This commission for a vacation house near Jackson Hole, Wyoming, in the Grand Teton Mountains, brought Mies van der Rohe to the United States for the first time, in 1937. These photocollages are a departure from the architect’s earlier photomontages. Instead of a composite image composed by cut–and–pasting different photographs, the photographic content is presented in dialogue with an architectural sketch. Rather than an external, urban scene, the nearly dematerialized architecture of the interior stages a view onto the surrounding landscape. The design is limited to spare horizontal lines that indicate the planes of floor and ceiling and slender cruciform columns that span between them. The overscaled and vividly textured landscape imagery was taken from film posters and magazines. It acts both as a visual extension of the architecture and an illusionistic space that distorts and rearranges the linear perspective of the drawing.
Gallery label from Cut ’n’ Paste: From Architectural Assemblage to Collage City, July 10–December 1, 2013.
In 1937, Ludwig Mies van der Rohe accepted an invitation to visit the United States for the purpose of designing a vacation home for Mr. and Mrs. Stanley Resor near Jackson Hole, Wyoming. The house was to span a stream that branched off the Snake River; the Grand Tetons loomed in the distance. By the next year Mies had emigrated to the United States to head the architecture school at the Illinois Institute of Technology, Chicago. Although the clients had lost interest in pursuing the project, Mies continued to revise the design and created a number of new drawings, including this collage. George Danforth and William Priestley, students of Mies's, produced the collage, which represents a view from the main living area to the landscape beyond.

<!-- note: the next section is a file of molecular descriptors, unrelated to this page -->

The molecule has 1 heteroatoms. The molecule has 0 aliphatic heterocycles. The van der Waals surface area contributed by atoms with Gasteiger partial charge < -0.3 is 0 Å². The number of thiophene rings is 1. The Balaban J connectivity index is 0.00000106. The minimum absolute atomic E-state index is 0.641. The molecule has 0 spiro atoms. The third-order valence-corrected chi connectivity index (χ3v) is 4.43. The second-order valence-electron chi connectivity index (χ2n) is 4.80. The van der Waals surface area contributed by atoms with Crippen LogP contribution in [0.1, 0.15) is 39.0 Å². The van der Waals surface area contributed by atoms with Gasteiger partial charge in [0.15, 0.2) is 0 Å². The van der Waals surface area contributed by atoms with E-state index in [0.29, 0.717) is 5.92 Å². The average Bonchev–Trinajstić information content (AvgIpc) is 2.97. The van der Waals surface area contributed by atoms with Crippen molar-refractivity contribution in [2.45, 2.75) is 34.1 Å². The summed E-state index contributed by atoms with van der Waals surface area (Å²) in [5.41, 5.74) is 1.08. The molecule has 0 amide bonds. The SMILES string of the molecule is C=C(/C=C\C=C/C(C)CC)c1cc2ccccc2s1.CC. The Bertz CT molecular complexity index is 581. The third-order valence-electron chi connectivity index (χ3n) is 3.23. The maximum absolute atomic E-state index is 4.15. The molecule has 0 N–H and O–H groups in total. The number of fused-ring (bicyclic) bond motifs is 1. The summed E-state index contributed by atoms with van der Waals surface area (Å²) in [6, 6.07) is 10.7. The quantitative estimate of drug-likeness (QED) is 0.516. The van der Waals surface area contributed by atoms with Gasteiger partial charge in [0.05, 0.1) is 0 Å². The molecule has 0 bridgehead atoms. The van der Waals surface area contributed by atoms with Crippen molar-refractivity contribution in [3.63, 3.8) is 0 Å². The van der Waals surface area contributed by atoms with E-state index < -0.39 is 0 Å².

In preparing his original design, Mies had made sketches showing freestanding elements—a bench facing the view, a long low cabinet defining the dining space, and a taller bookcase creating a reading area. The strip of wood veneer in the collage seems to be a vestige of the cabinet while the cutout of a painting (Paul Klee's Gay Repast, 1928) reflects the proportions of the bookcase. The disposition of these elements appears neither functional nor even literal, but rather suggests the flowing nature of the space Mies envisaged.
Mies had used collage as a presentation technique throughout his career, beginning with the Bismarck Monument Project of 1910. In many earlier instances he had used collage to construct more realistic views; this and other collages of the 1930s and "40s, however, are less pictorial, more evocative. Thus the photograph of the rugged mountain landscape collaged into the window frames, with cowboys on horseback, does not represent the actual view from the site but suggests what could be considered a fantasy view on the architect's part.
Publication excerpt from an essay by Terence Riley, in Matilda McQuaid, ed., Envisioning Architecture: Drawings from The Museum of Modern Art, New York: The Museum of Modern Art, 2002, p. 90.